Prospective voters are required to produce physical proof of permanent residence for eligibility to register to vote, a shift from an earlier proposal that sought to enlist voters on the roll without producing residency documentation.
The Zimbabwe Electoral Commission has over the past year been working on a raft of changes in the electoral system which saw the electoral body recently announcing plans to scrap the need for one to produce proof of residency during registration. Previously, voters were required to produce, to the registering officer, proof of residence in the form of electricity bills, council utility bills, phone bills or a signed affidavit from a local chief or landlord confirming one’s physical residence.
However, according to a ZEC draft voter registration Statutory Instrument which was circulated to election stakeholders early this year, voters were only required to affirm to a registration officer their physical address before being registered on the voters’ roll. The regulation read: “5. (1) For the purposes of registering as a voter, a voter shall be required to provide a residential address to be filled in on the claim form for registration and affirm, before the voter registration officer that: he or she resides at the address given, or the address so given is the intended address to be used by the voter for purposes of registration.”
ZEC has however made an about turn after objections from political parties, with prospective registrants now required to produce proof of registration before being registered as voters.
ZEC chairperson Justice Rita Makarau told The Sunday Mail last week that the amended proposed regulations, which will be promulgated soon, were now before Government.
She said, “ The voter registration regulations were drafted and forwarded to the Ministry of Justice, Legal and Parliamentary Affairs for the Minister’s approval in line with the provisions of section 192(6) of the Electoral Act (Chapter 2:13).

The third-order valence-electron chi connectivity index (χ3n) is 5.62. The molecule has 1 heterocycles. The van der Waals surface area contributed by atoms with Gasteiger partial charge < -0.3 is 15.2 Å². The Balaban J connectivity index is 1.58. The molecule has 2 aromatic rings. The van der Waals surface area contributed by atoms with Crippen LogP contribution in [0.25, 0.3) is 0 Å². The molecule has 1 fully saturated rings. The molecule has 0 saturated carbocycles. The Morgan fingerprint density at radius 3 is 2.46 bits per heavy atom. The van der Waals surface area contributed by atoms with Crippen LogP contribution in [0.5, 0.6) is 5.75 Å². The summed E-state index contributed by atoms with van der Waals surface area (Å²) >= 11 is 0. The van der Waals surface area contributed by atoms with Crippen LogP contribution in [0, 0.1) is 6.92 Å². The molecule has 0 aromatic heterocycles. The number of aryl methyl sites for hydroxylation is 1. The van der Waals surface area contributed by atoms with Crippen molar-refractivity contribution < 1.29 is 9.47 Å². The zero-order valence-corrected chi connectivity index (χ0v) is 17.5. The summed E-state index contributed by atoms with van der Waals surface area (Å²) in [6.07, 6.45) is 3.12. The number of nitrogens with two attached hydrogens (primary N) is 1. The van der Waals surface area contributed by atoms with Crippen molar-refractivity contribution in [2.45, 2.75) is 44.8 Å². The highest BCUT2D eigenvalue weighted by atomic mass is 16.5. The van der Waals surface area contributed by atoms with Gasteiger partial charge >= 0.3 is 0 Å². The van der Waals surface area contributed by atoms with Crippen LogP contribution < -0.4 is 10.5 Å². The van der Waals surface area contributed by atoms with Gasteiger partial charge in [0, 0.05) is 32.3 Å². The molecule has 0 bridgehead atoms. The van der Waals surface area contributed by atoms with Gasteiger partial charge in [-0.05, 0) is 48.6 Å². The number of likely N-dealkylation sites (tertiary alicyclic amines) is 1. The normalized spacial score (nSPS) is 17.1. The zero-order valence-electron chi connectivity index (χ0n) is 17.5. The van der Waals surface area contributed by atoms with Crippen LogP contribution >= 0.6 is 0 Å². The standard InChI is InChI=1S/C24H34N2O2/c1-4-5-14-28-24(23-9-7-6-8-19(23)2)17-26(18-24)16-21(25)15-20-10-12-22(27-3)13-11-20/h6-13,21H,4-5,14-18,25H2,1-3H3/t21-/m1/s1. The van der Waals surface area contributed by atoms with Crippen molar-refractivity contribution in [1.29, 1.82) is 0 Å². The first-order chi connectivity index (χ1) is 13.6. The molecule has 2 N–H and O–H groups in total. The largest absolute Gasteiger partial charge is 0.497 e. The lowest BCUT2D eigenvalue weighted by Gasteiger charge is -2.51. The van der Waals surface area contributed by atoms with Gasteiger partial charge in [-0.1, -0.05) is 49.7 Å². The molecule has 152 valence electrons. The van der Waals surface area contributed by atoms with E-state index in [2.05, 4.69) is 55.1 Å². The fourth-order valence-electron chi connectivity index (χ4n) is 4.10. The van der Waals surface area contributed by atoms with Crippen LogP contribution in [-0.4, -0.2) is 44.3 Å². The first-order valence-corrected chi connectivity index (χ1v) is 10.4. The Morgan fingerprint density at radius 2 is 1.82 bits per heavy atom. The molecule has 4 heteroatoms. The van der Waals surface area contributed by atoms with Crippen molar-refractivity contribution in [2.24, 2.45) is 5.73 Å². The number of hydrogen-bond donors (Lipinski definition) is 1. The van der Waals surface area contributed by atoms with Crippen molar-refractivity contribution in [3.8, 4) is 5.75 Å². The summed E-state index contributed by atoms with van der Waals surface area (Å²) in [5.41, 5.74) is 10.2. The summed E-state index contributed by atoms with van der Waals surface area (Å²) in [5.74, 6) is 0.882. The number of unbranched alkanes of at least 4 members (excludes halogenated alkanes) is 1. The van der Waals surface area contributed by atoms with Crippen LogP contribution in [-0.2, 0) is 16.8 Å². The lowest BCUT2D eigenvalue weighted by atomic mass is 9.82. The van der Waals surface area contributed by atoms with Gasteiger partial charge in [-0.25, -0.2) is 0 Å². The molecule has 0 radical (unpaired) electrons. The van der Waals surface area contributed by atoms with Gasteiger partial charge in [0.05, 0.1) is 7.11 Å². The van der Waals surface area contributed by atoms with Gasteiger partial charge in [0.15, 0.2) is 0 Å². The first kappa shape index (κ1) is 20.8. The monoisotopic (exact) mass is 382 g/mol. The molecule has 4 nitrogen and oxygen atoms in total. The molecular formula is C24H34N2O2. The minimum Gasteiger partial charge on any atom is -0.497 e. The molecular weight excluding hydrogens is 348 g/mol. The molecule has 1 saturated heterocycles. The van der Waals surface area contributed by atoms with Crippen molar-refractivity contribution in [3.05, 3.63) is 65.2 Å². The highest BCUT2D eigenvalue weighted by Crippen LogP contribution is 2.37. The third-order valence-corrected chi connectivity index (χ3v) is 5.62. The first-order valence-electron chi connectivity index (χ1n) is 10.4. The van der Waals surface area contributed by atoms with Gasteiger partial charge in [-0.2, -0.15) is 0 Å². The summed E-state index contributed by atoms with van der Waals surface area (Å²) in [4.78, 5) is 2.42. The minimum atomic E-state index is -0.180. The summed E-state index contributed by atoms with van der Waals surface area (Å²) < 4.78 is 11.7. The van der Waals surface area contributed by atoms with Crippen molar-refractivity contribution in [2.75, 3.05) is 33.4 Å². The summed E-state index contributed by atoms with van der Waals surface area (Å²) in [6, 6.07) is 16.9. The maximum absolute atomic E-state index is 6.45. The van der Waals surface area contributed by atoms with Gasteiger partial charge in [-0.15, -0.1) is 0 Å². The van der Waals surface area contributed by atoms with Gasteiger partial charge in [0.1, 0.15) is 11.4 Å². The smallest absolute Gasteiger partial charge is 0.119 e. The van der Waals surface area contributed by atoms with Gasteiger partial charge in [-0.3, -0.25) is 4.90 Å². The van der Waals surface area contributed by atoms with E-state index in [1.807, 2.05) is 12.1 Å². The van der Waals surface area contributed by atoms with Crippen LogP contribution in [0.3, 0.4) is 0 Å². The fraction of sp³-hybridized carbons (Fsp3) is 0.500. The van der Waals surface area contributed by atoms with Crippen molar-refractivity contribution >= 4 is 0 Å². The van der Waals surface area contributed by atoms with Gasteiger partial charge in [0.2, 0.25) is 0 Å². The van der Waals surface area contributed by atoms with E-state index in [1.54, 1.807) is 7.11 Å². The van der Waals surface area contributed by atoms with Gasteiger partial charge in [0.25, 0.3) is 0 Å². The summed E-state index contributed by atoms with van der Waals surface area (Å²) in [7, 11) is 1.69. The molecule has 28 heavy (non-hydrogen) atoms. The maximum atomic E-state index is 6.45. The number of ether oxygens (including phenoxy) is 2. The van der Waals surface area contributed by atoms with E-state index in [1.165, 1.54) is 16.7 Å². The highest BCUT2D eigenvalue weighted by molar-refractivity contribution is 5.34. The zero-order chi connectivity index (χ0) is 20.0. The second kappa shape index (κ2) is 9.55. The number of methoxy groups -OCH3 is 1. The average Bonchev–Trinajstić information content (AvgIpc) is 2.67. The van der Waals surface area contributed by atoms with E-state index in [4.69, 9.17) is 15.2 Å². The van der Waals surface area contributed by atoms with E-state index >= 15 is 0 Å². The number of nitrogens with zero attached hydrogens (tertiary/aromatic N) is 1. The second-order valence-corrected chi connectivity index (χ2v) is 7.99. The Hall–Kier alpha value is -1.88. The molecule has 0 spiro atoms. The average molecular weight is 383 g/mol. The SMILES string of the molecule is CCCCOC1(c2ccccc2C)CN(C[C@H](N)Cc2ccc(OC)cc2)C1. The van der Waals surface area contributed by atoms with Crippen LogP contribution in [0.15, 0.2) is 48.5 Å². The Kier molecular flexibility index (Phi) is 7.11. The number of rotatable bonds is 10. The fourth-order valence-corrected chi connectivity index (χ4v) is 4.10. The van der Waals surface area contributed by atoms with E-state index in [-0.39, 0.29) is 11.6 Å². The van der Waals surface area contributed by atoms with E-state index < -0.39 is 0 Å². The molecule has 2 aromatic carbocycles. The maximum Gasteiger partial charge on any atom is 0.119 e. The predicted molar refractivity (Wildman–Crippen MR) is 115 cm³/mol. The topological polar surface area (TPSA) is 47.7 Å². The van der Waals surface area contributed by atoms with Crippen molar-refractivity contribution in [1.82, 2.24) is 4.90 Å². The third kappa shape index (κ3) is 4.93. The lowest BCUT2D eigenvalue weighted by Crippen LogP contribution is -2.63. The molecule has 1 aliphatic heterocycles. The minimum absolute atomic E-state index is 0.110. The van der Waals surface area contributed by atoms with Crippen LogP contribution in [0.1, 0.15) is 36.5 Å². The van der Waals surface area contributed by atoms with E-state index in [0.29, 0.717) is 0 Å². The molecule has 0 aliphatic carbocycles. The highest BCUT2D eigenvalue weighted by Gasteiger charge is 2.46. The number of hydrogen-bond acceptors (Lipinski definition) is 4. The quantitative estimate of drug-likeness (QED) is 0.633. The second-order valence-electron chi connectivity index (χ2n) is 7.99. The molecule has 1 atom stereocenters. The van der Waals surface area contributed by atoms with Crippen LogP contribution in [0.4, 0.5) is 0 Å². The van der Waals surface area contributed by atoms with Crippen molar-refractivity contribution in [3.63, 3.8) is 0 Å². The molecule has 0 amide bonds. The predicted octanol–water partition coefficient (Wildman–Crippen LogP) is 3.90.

“Yes, the initial draft regulations that were sent to stakeholders by ZEC to solicit views did not require prospective registrants to produce any form of proof of residence.
“We then received representations from the various stakeholders to the effect that it is necessary for a prospective registrant to produce some form of proof of residence.
“Accordingly, the draft that has been submitted to the Minister (Vice President Emmerson Mnangagwa) for approval has re-instated the position provided for in the 2013 Regulations.
“In other words, proof of residence is now a requirement.”
The development comes at a time when the Ministry of Finance and Economic Development has begun releasing funds to the Zimbabwe Electoral Commission to prepare for next year’s harmonised election.
Last Wednesday, ZEC signed a purchase agreement for the supply of 3 000 Biometric Voter Registration kits with Laxton Group, the Chinese company that won a public tender to supply the equipment.
Laxton Group was awarded the tender after it proposed a US$3,9 million budget to supply the BVR kits while another bidder, Demalog Identification Systems of Germany, which charged US$5,5 million.
While the initial tender was for 1 600 kits, the electoral body now requires 3 000 kits composed of 2 900 general kits and 100 districts kits.
Laxton Group has been active in Africa after it supplied 8 000 kits and instant Polyvinyl Chloride (PVC) card issuance kits to Tanzania in 2015.
It has also worked in Guinea, the Democratic Republic of Congo and Mozambique where it reportedly supplied BVR kits, generators, batteries and other accessories for voter registration and elections.
Laxton Group’s system has also been used on identification cards in Malawi.
Justice Makarau said voter registration is anticipated to begin within three months, when the kits have been delivered.
“ZEC is on course with all its planned preparations,” she said.
“Currently the focus is on voter registration which is an important aspect of the electoral process and a prelude to all the other issues.
“We are currently receiving the requisite financial support from Treasury for all planned activities.
“ZEC signed a Purchase Agreement for the supply of 3 000 BVR kits with Laxton Group limited on Wednesday the 14th of June, 2017.”
“We expect Laxton Group Limited to supply the kits in terms of the provisions of the contract.
“Voter registration is expected to commence once the BVR kits are in the country.
“Delivery of the kits is expected within 90 days from the date of payment of the required deposit.”
The BVR kits procurement is part of preparations for the 2018 elections where voters will only cast the ballot at one polling station within a voter’s ward.
In an effort to manage the queues, ZEC says a maximum of 1 500 voters will be allowed per polling station.
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